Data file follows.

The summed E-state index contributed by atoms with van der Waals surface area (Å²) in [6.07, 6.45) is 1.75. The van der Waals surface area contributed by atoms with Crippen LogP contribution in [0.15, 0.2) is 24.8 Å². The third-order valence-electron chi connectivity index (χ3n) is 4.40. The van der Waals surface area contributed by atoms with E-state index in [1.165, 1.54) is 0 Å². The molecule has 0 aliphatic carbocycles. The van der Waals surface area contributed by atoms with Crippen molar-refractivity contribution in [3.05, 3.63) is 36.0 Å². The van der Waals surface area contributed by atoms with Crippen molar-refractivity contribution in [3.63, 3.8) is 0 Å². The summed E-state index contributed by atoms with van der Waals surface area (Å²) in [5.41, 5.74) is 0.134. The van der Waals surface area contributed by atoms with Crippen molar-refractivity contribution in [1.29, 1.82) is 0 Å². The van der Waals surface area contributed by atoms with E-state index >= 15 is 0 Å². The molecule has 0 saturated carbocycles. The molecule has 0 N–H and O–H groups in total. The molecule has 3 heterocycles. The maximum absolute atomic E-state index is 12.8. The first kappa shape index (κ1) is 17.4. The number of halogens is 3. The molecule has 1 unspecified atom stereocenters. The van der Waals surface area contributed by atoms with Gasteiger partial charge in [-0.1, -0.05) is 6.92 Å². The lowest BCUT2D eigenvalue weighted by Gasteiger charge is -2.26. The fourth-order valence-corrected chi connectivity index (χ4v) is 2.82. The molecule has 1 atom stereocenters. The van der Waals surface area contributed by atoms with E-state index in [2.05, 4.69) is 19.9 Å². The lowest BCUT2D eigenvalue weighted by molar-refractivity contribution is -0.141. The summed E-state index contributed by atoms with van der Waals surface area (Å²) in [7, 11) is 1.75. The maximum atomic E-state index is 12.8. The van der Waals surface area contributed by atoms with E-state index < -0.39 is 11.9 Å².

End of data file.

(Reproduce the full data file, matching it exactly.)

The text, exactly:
The summed E-state index contributed by atoms with van der Waals surface area (Å²) in [6.07, 6.45) is 1.75. The van der Waals surface area contributed by atoms with Crippen LogP contribution in [0.15, 0.2) is 24.8 Å². The third-order valence-electron chi connectivity index (χ3n) is 4.40. The van der Waals surface area contributed by atoms with E-state index in [1.165, 1.54) is 0 Å². The molecule has 0 aliphatic carbocycles. The van der Waals surface area contributed by atoms with Crippen molar-refractivity contribution in [3.05, 3.63) is 36.0 Å². The van der Waals surface area contributed by atoms with Crippen molar-refractivity contribution in [3.63, 3.8) is 0 Å². The summed E-state index contributed by atoms with van der Waals surface area (Å²) in [5.41, 5.74) is 0.134. The van der Waals surface area contributed by atoms with Crippen molar-refractivity contribution in [1.29, 1.82) is 0 Å². The van der Waals surface area contributed by atoms with E-state index >= 15 is 0 Å². The molecule has 0 saturated carbocycles. The molecule has 0 N–H and O–H groups in total. The molecule has 3 heterocycles. The maximum absolute atomic E-state index is 12.8. The first kappa shape index (κ1) is 17.4. The number of halogens is 3. The molecule has 1 unspecified atom stereocenters. The van der Waals surface area contributed by atoms with Gasteiger partial charge in [-0.1, -0.05) is 6.92 Å². The lowest BCUT2D eigenvalue weighted by Gasteiger charge is -2.26. The fourth-order valence-corrected chi connectivity index (χ4v) is 2.82. The molecule has 1 atom stereocenters. The van der Waals surface area contributed by atoms with E-state index in [2.05, 4.69) is 19.9 Å². The lowest BCUT2D eigenvalue weighted by molar-refractivity contribution is -0.141. The summed E-state index contributed by atoms with van der Waals surface area (Å²) in [7, 11) is 1.75. The maximum atomic E-state index is 12.8. The van der Waals surface area contributed by atoms with E-state index < -0.39 is 11.9 Å².